This traumatic experience pushed Destiny towards sharing her story about uterine fibroids and invasive surgeries like hysterectomies. “That’s why it’s so important for me to share my story, even with young girls,” shares Destiny. She emphasizes that she can relate to these young girls because of the pain and struggle she went through when she was their age. Destiny instructs, “It’s important to tell them they have options. If you have heavy periods or times where you are passing out, find out what’s really going on and see if you have fibroids.” “I don’t want anyone to experience or go through what I went through,” shares Destiny, “It was tough, but physically and mentally.”
Fibroids’ Affect on Loved Ones
It’s important to understand that it’s not only the individual who feels the effects of battling uterine fibroids, but the entire family. Destiny comments, “My daughter was there helping me throughout her entire senior year, she couldn’t go on the senior trips, she couldn’t do anything because she was taking care of me.” You can tell Destiny felt grateful to have such a support network during her time of need. “It took a toll not only on myself but my entire family, they were there supporting me and helping me get through day by day,” shares Destiny.
Breaking the Fibroid Stigma
As we shared previously, Destiny is not only an admired Life Coach, but the celebrated author of There’s Nothing Wrong With Saying So What where she helps guide people going through tough times. In her book, she often relates spirituality with everyday struggles, including going through the struggle of fibroids. “It’s so important to have those conversations to break the generational curse of the fact we can’t talk about it or it’s taboo. We CAN talk about and have a safe place for our young ladies,” states Destiny.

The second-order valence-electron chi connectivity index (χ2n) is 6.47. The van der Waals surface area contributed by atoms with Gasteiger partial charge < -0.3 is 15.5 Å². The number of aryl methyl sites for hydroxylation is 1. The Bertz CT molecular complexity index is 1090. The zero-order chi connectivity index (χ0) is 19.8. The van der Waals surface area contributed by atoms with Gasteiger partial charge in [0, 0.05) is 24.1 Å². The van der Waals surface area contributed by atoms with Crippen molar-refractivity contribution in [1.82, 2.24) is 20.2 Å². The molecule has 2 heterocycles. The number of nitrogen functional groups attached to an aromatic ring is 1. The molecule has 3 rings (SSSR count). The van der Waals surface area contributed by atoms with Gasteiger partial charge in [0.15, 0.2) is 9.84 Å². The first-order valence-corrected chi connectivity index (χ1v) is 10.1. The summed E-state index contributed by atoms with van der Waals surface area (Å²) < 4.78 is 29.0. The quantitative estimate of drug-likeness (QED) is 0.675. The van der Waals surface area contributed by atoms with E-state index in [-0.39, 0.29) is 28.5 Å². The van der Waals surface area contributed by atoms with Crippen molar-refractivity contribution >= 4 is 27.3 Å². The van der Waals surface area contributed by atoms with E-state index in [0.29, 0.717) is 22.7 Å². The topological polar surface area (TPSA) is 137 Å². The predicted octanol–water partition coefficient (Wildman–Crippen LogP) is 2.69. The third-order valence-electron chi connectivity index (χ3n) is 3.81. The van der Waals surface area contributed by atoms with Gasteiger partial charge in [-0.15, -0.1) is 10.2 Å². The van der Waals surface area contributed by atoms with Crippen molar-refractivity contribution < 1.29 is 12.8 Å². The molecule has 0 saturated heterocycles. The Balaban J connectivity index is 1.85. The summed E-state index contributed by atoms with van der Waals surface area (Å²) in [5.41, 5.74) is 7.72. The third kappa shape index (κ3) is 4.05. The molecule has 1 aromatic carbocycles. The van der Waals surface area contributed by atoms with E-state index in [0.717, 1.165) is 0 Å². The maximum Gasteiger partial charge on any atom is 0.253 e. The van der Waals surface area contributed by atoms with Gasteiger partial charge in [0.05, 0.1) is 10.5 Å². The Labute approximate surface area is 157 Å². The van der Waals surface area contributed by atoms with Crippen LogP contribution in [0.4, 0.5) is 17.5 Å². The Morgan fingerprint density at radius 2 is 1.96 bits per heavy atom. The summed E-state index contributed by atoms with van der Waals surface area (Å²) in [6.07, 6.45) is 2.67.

She shares just knowing there are empathetic women out there who have gone through the same thing, share the same struggles, and can offer advice is important. Destiny passionately expresses, “Let’s have these conversations, let’s educate and make our young women aware that there are other options. You don’t have to have a hysterectomy, you can have children and a future after this.”
We Are Fibroid Survivors
Lastly, Destiny comments how she thinks it’s wonderful that organizations are pushing for women to do their own research about available fibroid treatments so they can avoid invasive surgeries like a hysterectomy. “There is hope for us and there is a fight. We are Fibroid Fighters and we are survivors and we will win this together,” states Destiny.
Whether you are a survivor of fibroids looking for an alternative treatment to hysterectomy or you are experiencing abnormal period changes and need answers, the Fibroid Fighters Foundation is here for you. We are a support network that can provide you with the information you need to make an informed decision about your health. Give us a call at 855.455.5262 or contact us conveniently online.
We want to offer a heartfelt thank you to Life Coach and Author, Ella Destiny, for raising awareness about fibroids. Having brave, outspoken women like Destiny stand up and break the silence helps women of all ages get the help they need. You can watch the full interview with Coach Ella Destiny here.